The Corner

Investigative Report: Obamaphones Provider Trains Employees to Forge Signatures, Information

At least 50 TerraCom Lifeline applications included forged signatures, according to a new investigative report by the Scripps National Investigative Team.

I interviewed Reginald Strode, a former TerraCom employee who claims he was trained to forge signatures and enter false addresses to push through Lifeline phone applications.

“Part of the problem is that we were taught go, go, go, go, go, as many clients — like 25 to 45 people a day,” Strode tells me, explaining he got $3 in commission for each subsidized cell phone he distributed. “You gotta get that money. . . . Basically, we were rushing through the process. That’s another reason I believe we were never taught to have the client fill out that information.”

Lifeline applicants are also supposed to certify, under penalty of perjury, that all the information they provided was true. But Strode says he “was the one clicking all the information. The client was not. And we were not even reading off the information to the client at all. We were just clicking and going.”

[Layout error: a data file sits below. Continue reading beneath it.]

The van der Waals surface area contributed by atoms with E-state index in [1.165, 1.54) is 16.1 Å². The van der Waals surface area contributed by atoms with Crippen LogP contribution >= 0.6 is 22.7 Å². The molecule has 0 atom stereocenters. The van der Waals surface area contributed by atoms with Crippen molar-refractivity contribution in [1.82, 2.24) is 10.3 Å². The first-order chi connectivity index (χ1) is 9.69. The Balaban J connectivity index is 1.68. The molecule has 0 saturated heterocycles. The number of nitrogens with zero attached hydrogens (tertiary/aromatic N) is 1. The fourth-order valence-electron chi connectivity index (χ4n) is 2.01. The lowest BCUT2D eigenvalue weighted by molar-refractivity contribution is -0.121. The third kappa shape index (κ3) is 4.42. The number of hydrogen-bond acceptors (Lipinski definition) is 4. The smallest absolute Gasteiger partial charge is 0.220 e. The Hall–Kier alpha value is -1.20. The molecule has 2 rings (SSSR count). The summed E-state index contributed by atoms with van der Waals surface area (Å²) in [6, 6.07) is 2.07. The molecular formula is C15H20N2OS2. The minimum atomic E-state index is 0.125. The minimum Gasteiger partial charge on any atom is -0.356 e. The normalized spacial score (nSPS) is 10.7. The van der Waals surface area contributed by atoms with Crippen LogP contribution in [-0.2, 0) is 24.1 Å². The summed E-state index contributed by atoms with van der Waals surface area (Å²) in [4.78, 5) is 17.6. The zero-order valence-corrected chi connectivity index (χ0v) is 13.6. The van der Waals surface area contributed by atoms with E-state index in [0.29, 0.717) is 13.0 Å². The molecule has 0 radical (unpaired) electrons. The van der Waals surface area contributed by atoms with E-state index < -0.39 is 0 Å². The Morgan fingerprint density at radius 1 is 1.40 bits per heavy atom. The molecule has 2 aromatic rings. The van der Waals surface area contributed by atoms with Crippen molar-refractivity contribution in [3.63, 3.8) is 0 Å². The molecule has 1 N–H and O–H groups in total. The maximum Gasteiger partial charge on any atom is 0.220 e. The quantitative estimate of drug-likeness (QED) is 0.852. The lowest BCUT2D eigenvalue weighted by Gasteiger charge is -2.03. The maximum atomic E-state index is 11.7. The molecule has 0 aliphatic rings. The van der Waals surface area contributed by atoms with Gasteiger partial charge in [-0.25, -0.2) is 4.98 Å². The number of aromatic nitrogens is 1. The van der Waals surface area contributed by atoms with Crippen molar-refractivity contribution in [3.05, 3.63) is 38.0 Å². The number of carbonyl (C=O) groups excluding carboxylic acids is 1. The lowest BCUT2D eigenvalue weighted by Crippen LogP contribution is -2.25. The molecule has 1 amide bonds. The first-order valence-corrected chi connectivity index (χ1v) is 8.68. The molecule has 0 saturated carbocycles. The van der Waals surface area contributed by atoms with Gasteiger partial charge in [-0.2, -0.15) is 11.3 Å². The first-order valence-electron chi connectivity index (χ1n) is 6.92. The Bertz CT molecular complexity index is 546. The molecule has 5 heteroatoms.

Perhaps that explains why, earlier this summer, I was able to obtain three Lifeline phones (one from SafeLink, two from Assurance) without being eligible, and without ever lying to the street vendors soliciting applications. I never had to sign an application or vouch for the accuracy of my information, either.

If such practices are common among the Lifeline phone companies’ commissioned workers, it would help clarify why a recent audit discovered that 42 percent of Obamaphone beneficiaries — about 6 million people — hadn’t demonstrated eligibility. The Lifeline program cost $2.189 billion in 2012, so that amount of fraud comes at a high cost. TerraCom alone made $52.3 million off the program last year.

Part One of the Scripps National Investigative Team’s excellent report aired last night. You can watch it here:



And Part Two, which airs tonight, examines how some of TerraCom’s Lifeline applications led back to abandoned buildings and homeless shelters.


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